She had grown up in Charleston, and her father had given her an education far better than most young girls received. She had become a clever, loving daughter, filled with opinions on art and politics and literature. She could speak French and Latin quite well, and spoke a little Greek. She was able to sew and play the piano and was talented at painting and drawing. She read a lot. But none of these things helped her now, as the owner of a mediumsized farm, and she had no idea how to look after it.
All her life, Ada’s father had kept her away from hard work. He had hired workers to help on the farm, and a man and his part- Cherokee Indian wife to help in the house, so that Ada only had to plan the weekly menus. She had therefore been free to spend her time reading, sewing, drawing, and practicing her music. But now the hired people were gone, leaving Ada to manage on her own.
Suddenly, the red hen came flying through the leaves, followed by the big black and gold rooster. He looked at her with his shining black eyes for a moment, then flew at her face. Ada threw up a hand to protect herself and was cut across the wrist. She knocked the bird to the ground but he flew at her again, and she escaped from the bush with the rooster scratching at her legs. She hit the bird until it fell away, and ran into the house, where she sank into an armchair and examined her wounds. There was blood on her wrist and scratches on her leg, and her skirt was torn. This is the place I have reached, she thought. I am living in a world where this is your reward for looking for eggs.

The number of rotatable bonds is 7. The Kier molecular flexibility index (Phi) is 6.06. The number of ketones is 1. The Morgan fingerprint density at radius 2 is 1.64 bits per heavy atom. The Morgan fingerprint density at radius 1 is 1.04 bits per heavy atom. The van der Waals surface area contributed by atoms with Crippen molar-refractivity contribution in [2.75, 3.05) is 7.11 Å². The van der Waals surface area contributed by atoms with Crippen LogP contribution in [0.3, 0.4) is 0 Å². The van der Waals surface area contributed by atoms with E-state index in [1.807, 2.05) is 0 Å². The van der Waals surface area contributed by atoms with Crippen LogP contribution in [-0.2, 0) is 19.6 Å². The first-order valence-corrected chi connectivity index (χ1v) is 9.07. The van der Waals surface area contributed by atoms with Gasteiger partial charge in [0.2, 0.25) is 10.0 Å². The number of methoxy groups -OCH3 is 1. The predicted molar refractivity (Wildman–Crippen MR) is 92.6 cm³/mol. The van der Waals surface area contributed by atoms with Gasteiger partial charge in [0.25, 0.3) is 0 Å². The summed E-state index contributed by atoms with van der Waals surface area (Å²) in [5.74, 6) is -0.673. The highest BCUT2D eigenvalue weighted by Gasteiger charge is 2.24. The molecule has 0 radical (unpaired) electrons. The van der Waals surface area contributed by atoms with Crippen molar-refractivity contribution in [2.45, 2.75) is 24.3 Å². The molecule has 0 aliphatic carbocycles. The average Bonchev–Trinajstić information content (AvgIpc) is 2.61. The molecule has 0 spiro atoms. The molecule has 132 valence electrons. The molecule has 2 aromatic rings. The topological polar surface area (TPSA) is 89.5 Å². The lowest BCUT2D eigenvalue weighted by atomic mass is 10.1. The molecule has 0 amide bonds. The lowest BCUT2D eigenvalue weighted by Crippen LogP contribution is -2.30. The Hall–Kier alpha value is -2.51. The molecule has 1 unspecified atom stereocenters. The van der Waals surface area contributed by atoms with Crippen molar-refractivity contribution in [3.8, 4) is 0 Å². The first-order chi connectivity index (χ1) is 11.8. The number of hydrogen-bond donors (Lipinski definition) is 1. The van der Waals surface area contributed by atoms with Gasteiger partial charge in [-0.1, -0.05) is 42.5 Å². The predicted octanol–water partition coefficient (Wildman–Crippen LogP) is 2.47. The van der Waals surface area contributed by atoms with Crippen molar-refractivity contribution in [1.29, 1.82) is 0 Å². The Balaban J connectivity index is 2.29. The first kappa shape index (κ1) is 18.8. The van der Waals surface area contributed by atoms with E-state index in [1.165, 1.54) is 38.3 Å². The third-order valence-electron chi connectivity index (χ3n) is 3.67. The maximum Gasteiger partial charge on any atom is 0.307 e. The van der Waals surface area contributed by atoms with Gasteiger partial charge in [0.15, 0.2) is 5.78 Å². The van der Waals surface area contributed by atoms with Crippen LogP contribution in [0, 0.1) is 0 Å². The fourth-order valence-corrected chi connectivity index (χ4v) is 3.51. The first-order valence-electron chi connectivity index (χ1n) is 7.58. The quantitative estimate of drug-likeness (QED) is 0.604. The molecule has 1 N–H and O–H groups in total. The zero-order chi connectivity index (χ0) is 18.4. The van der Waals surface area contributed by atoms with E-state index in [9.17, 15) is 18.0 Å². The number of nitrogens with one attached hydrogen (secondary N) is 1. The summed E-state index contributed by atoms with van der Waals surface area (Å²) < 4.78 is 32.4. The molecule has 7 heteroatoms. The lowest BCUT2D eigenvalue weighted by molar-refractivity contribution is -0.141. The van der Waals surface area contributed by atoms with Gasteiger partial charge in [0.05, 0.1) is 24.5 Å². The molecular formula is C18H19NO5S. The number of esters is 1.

She rose and climbed the stairs to her room, removed her clothes, and washed. Finding no clean clothes, she took some from near the bottom of the dirty clothes pile. She wondered how to get through the hours until bedtime. Since the death of her father, Monroe, she had sorted out his things, his clothes and papers, but that was all she had done. Now, at the end of each empty day, the answer to the question, “What have you achieved today?” was always, “Nothing.”